Clarification on the meaning of || in brms syntax

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I am currently trying to fit a multilevel model and am having some troubles with understanding the exact use of || in brms syntax.
I read the vignettes but am somehow still confused about it.

1. Here I read the following:

The / operator indicates nested grouping structures and expands one grouping
factor into two or more when using multiple / within one term. If, for instance, you write (1 | g1/g2),
it will be expanded to (1 | g1) + (1 | g1:g2). Instead of | you may use || in grouping terms to prevent group-level correlations from being modeled.

So, for example, if we have

A ~ 1 + (1|g1/g2)

This would mean that A has a fixed effect + two random effects, 1|g1 and 1|g1:g2, and these two random effects of A can potentially be correlated,
but if we use

A ~ 1 + (1||g1/g2)

this would mean that 1|g1 and 1|g1:g2 random effects for A will NOT be correlated.
Is this a correct way to interpret it?

2. Here it says

Group-level terms are of the form (coefs | group), where coefs
contains one or more variables whose effects are assumed to vary with the levels of the grouping factor given in group. Multiple grouping factors each with multiple group-level coefficients are possible…
By default,
group-level coefficients within a grouping factor are assumed to be correlated. Correlations can be set to zero by using the (coefs || group).

So, for example, if we have two variables

A ~ 1+ (1|g1)
G ~ 1+ (1|g1)

this would mean that the group effect A|g1 is potentially correlated with G|g1, but if we write

A ~ 1+ (1||g1)
G ~ 1+ (1||g1)

this would mean that the random effect A|g1 is NOT correlated with G|g1?

I think my confusion comes from the fact that || seems to mean
no correlation between two different group effects on the same variable in (1),
no correlation between the same group effect of the same grouping factor on two different variables.

Now, if we make it even more complicated, if we have

A ~ 1+ (1||g1+g2)
G ~ 1+ (1||g1+g2)

This would mean that A|g1 is NOT correlated with A|g2, but also
A|g1+g2 is NOT correlated with G|g1+g2?
Is this correct?

You are largely correct, but let me add one thing: Two varying effects of different grouping variables (g1 and g2, say) will never be modeled as correlated, as there is (unless we are in specific situation) nothing to be correlated since g1 and g2 have different levels.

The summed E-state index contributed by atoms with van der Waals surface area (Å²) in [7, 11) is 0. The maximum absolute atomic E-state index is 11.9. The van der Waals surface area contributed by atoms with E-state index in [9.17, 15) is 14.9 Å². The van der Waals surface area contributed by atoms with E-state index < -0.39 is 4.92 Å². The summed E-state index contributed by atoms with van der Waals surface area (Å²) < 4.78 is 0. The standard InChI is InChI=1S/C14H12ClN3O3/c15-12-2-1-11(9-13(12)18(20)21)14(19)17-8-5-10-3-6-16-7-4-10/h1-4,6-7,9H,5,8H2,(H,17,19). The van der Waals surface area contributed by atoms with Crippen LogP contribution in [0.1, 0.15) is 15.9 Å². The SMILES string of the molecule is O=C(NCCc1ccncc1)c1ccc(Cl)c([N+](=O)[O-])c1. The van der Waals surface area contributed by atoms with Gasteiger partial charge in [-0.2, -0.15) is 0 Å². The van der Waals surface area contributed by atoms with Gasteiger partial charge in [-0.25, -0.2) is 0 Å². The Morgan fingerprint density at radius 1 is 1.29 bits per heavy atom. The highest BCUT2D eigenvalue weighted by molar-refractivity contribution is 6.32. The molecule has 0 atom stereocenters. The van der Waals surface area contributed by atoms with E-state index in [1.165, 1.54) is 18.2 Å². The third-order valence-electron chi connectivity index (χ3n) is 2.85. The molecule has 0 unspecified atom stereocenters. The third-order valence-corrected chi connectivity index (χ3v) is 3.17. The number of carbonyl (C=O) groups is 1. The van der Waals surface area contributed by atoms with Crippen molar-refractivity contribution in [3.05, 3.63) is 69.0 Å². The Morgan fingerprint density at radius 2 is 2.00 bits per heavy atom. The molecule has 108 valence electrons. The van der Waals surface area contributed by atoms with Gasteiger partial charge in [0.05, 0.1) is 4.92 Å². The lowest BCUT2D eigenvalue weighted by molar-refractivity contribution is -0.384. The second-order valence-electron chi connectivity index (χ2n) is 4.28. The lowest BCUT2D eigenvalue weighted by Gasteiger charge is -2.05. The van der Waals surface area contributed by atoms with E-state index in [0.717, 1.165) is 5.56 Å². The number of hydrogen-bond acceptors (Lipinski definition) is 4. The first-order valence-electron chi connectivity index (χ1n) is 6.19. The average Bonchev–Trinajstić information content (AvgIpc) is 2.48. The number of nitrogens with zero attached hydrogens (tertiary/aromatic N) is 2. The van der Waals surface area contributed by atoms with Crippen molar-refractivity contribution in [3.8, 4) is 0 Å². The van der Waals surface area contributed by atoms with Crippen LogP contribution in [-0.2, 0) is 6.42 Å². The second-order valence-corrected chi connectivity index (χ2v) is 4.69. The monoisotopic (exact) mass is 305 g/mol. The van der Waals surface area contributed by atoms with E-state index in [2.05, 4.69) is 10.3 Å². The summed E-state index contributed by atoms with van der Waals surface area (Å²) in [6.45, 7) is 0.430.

That way || just removes the correlations from varying effects on the same grouping variable.

Hi, Paul, thank you for the clear answer!
I would like to ask one more thing - if we have a choice of whether the group-level coefficients within a grouping factor would be correlated or not, why would we ever choose for them to be correlated? This is, why does the | exist, if we could always use || instead to make sure they are not correlated?

Doesn’t lack of correlation between group-level coefficients within a grouping factor make the model somewhat simpler? And, if so, why would we ever choose to use the | in a model then? Are there any advantages for this?

I would argue it’s actually the other way round. Why would I not want to estimate correlations? Group-level effects may be correlated anyway even if the model assumes they are not. But by explicitely modeling the correlation I allow the group-level effects to inform each other thus improving precision for all of them.

Making the model simpler is only reasonable if this simplicity is justified and usually (in this case) it is not. Instead, fixing the correlations to zero is, in my opinion, mostly an unnecessary restriction of the model to we should avoid if possible.


I see! That makes sense, thanks!